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The 11/9 Quant Crash.

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Quants are regarded as being among the elite on the markets, but they are far from being infallible. Especially in years like 2020, when extremely unlikely events occur several times; they have had to take heavy losses.

Once in all eternity

9/11 is a date from 2001 that many people think back to with fear and trepidation: the terrorist attacks in the USA. The reverse order, 11/9, on the other hand, goes down in history as a day of liberating news. For on 9 November an effective corona vaccine was announced. The markets celebrated the news with a price jump - but not everyone was happy about the rapid turnaround, especially not the quants.

An article on Bloomberg put it in a nutshell: A quant shock that ‘never could happen’ hits Wall Street models“.[1] Jon Quigley, CIO of Great Lakes Advisors, has calculated that under the theoretical assumption of a normal distribution, the crash of the momentum factor on this day should occur only once in - hold on - 5,944,505,312,905,660,000,000,000,000,000,000,000,000,000,000,000,000,000,000,000,000,000,000,000,000,000 days.

We have not done the math. But even a power of ten more or less would be irrelevant. Because what is decisive is the sheer unimaginable magnitude. By way of comparison, our universe is about 13.8 billion years old, which is only about 5,000,000,000,000 days.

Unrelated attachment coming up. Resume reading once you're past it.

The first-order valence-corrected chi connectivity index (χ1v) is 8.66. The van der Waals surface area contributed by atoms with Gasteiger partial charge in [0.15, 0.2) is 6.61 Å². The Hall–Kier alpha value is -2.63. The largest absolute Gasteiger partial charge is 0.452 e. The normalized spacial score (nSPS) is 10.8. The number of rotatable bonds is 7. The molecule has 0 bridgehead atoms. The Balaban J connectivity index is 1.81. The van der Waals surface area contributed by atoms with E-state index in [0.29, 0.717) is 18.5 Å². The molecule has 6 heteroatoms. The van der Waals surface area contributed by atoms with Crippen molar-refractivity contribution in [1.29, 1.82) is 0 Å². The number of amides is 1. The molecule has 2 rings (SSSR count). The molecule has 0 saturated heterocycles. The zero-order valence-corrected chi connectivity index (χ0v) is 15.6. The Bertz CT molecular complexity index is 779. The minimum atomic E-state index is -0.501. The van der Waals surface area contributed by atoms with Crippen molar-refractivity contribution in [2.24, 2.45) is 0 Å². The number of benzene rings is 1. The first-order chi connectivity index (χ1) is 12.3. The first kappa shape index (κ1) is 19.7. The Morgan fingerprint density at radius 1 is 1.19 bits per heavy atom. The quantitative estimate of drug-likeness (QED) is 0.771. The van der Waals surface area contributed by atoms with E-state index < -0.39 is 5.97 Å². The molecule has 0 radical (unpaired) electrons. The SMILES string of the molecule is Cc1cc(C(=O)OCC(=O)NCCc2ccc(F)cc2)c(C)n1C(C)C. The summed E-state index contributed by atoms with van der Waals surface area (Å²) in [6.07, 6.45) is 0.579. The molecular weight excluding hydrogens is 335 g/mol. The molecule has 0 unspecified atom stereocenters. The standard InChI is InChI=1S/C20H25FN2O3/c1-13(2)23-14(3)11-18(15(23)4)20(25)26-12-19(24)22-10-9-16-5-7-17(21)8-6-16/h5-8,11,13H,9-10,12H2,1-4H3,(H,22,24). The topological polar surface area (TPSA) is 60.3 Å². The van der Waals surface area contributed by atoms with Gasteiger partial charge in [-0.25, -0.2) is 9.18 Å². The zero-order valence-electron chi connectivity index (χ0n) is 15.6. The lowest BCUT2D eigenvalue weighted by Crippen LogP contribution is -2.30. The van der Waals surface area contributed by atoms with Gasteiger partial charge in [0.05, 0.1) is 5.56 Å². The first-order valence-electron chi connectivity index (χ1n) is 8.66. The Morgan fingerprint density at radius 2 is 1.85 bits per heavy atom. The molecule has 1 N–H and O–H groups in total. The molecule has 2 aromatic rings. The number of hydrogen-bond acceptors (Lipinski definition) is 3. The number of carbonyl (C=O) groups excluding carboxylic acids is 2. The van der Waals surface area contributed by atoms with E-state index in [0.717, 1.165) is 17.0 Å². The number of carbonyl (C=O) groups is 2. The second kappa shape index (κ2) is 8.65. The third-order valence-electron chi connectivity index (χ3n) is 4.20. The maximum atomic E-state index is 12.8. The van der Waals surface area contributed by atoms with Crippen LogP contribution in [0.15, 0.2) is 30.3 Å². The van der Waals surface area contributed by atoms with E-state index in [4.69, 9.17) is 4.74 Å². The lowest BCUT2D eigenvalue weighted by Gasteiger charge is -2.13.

Although we cannot assume a normal distribution on the markets, even assuming much more frequent extreme values with pronounced fat tails, the sudden rotation was a huge shock for any risk model. While momentum stocks suddenly crashed, small caps and value stocks exploded simultaneously.

The event is reminiscent of an apprehension that is driving many an expert: All the money invested in quant strategies could cause a crowding - and an unexpected trigger event could then trigger a devastating crash. Quants have known for a long time that this scenario is by no means an empty promise. Especially those who were already in business in August 2007.

quant hedge funds assets
Figure 1) Quant hedge fund assets
The chart shows the development of assets managed by Quant Hedge Funds over the last five years. The data are taken from the proprietary database of Aurum Funds. In contrast, the leading database of Hedge Fund Research, which is not accessible free of charge, shows an overall higher level of assets under management.
Source: Aurum Funds

The Quant Meltdown

6 August 2007 was no ordinary start of the week. Within a few days, one of the most turbulent phases the quant range has ever experienced was to take place. After many years of attractive returns, not only did new investors keep pushing into quantitative strategies, but comparatively high leverage was also used. This made the system inherently unstable.

All that was needed was a trigger to cause the crash. As George Mussalli writes in "Quant Meltdown: 10 Years Later", this happened when the then subprime market first crumbled. After years of declining credit quality, declining lending standards and considerable inflows of funds, the wind shifted, so that suddenly and simultaneously liquidity was in demand among the major counterparties - and this was especially true in the quant sector. In the short term, so many positions were closed out that unintended domino effects occurred: The volatility of factor yields increased fivefold in a very short time, and otherwise uncorrelated factors suddenly ran synchronously - a disaster for risk models. [2]